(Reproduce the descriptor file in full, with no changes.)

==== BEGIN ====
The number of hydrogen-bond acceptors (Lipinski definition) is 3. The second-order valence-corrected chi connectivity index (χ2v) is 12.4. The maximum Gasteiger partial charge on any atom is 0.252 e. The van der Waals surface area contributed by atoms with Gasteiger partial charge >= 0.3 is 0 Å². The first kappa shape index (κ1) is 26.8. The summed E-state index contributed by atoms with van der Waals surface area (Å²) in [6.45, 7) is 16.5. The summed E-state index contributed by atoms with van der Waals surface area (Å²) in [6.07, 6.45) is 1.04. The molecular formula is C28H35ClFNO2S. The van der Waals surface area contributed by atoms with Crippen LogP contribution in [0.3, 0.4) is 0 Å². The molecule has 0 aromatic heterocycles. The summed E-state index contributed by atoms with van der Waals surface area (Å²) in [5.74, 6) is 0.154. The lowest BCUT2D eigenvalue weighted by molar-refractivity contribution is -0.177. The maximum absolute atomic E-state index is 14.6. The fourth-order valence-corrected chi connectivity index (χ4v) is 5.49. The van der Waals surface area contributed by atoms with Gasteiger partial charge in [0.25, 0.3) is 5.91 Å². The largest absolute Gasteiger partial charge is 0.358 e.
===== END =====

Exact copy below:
The number of hydrogen-bond acceptors (Lipinski definition) is 3. The second-order valence-corrected chi connectivity index (χ2v) is 12.4. The maximum Gasteiger partial charge on any atom is 0.252 e. The van der Waals surface area contributed by atoms with Gasteiger partial charge >= 0.3 is 0 Å². The first kappa shape index (κ1) is 26.8. The summed E-state index contributed by atoms with van der Waals surface area (Å²) in [6.45, 7) is 16.5. The summed E-state index contributed by atoms with van der Waals surface area (Å²) in [6.07, 6.45) is 1.04. The molecular formula is C28H35ClFNO2S. The van der Waals surface area contributed by atoms with Crippen LogP contribution in [0.3, 0.4) is 0 Å². The molecule has 0 aromatic heterocycles. The summed E-state index contributed by atoms with van der Waals surface area (Å²) in [5.74, 6) is 0.154. The lowest BCUT2D eigenvalue weighted by molar-refractivity contribution is -0.177. The maximum absolute atomic E-state index is 14.6. The fourth-order valence-corrected chi connectivity index (χ4v) is 5.49. The van der Waals surface area contributed by atoms with Gasteiger partial charge in [0.25, 0.3) is 5.91 Å². The largest absolute Gasteiger partial charge is 0.358 e.